Whether it’s a much-needed vacation or a lengthy trip for work, taking a trip means making plans for your home comfort system. You don't need it as long as you’re away, so you can adjust the temperature as needed to conserve your energy use. Simultaneously, you don’t want to just turn it off for the entire time you're out of the house.
For the most part, it’s better to leave your HVAC system running and adjust the temperature depending on the season. That way you can reduce energy costs without worrying about getting back to an uncomfortable home. We’ll explain why you should avoid turning your HVAC system off as well as the best thermostat settings for summer and winter.
Here’s Why You Shouldn’t Leave Your Thermostat on Hold
While you may be tempted to leave your HVAC system off before a trip, this can end up leading to costly problems by the time you come back. This is especially true when the weather will be severely hot or cold while you’re away from home.
As an example, turning the HVAC system off during the summer will sometimes produce very high humidity. Not only will your home feel gross when you have returned, but it could have also invited mold/mildew growth or pest infestations.
And over the winter, not using the furnace can lead to pipes freezing up or even bursting. It’s an awful feeling to come home from a nice trip only to find extensive water damage nearby a broken pipe.
Best Thermostat Settings While at Work
You can make temperature adjustments even as you come and go to work. Since you’re out of the house for about 8 hours or longer, it doesn’t help your monthly energy bill to keep an empty home heated or cooled as if you were there. Generally, it’s suggested to raise the thermostat by 5 degrees or more. Meaning that if you prefer a comfortable 72 degrees, try increasing it to 76-77 while you’re at work.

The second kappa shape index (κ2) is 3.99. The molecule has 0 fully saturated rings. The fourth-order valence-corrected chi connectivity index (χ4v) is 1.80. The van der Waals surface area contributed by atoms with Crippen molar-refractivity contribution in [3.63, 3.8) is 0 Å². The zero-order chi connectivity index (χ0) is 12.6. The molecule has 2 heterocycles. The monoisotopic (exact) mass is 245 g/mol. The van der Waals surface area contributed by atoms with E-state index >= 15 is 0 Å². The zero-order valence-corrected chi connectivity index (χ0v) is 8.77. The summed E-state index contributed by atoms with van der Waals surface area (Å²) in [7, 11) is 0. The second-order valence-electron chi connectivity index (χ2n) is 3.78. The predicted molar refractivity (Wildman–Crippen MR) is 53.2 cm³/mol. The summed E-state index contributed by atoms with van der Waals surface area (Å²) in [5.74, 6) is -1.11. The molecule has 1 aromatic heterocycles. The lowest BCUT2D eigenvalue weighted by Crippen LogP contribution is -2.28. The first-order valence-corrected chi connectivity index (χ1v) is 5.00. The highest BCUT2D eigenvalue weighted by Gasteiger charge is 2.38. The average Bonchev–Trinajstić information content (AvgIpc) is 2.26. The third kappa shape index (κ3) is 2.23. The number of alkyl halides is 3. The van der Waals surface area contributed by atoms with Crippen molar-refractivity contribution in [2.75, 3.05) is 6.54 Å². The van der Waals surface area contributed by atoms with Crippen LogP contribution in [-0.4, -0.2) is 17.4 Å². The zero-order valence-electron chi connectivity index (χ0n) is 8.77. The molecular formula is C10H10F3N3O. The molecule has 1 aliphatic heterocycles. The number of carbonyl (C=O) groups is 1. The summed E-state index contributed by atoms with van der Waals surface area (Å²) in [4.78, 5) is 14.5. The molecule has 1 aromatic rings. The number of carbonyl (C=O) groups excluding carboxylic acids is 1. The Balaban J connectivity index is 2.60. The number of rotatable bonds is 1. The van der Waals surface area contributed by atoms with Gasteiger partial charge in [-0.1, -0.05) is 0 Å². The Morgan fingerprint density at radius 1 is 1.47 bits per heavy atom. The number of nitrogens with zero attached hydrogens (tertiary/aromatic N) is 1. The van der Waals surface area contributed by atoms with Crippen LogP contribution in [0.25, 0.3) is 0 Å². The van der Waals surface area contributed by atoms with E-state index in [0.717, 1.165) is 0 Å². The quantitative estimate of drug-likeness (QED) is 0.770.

But you may save even more if you’re willing to further adjust the temperature. As reported by the Department of Energy, you may save around 10% on your HVAC costs by making an adjustment of 7-10 degrees.
Energy-Efficient Thermostat Settings While on a Trip in Summer
If you’re leaving for a lengthier trip in the middle of summer, you can make more significant adjustments. This helps you avoid using too much energy while still defending your home from the issues that come with leaving it uncooled. Around 5 degrees is recommended for short trips while a larger adjustment of 10 degrees is best if you’ll be gone for 2 weeks or longer. If you enjoy keeping the house at 72 in the summer, 78-82 should offer great results.
Ideal Thermostat Settings While On a Trip in Winter
To figure out the most energy-efficient thermostat setting for a winter vacation, consider lowering the temperature by the same amount you would increase it in summer. 68 is a common winter thermostat setting, so adjusting to 63-58 will protect your plumbing while minimizing how often your furnace runs.
A Smart Thermostat Can Help: Benefits of a Smart Thermostat
One of the best ways to manage your home’s HVAC system while away is with a smart thermostat. This advanced type of programmable thermostat employs intelligent software to track your typical comfort habits. It learns these preferences and makes automatic adjustments to the schedule for higher energy efficiency. And with Wi-Fi integration, you can remotely control your heating and cooling from a smartphone or tablet.
Smart thermostats are packed with features to help you save energy and lower costs. For example, certain models can observe electricity prices to boost heating or cooling when prices are lowest. They can also work with high-efficiency, variable-speed equipment to fine-tune how long your HVAC system should run. It’s the ideal tool to enhance how you control your comfort system. If you’re planning on investing in a smart thermostat, there are different ways you can lower your costs, essentially getting a smart thermostat for free. The next time you leave for vacation, you can receive true peace of mind that your HVAC system won’t stir up any trouble while you’re away from home.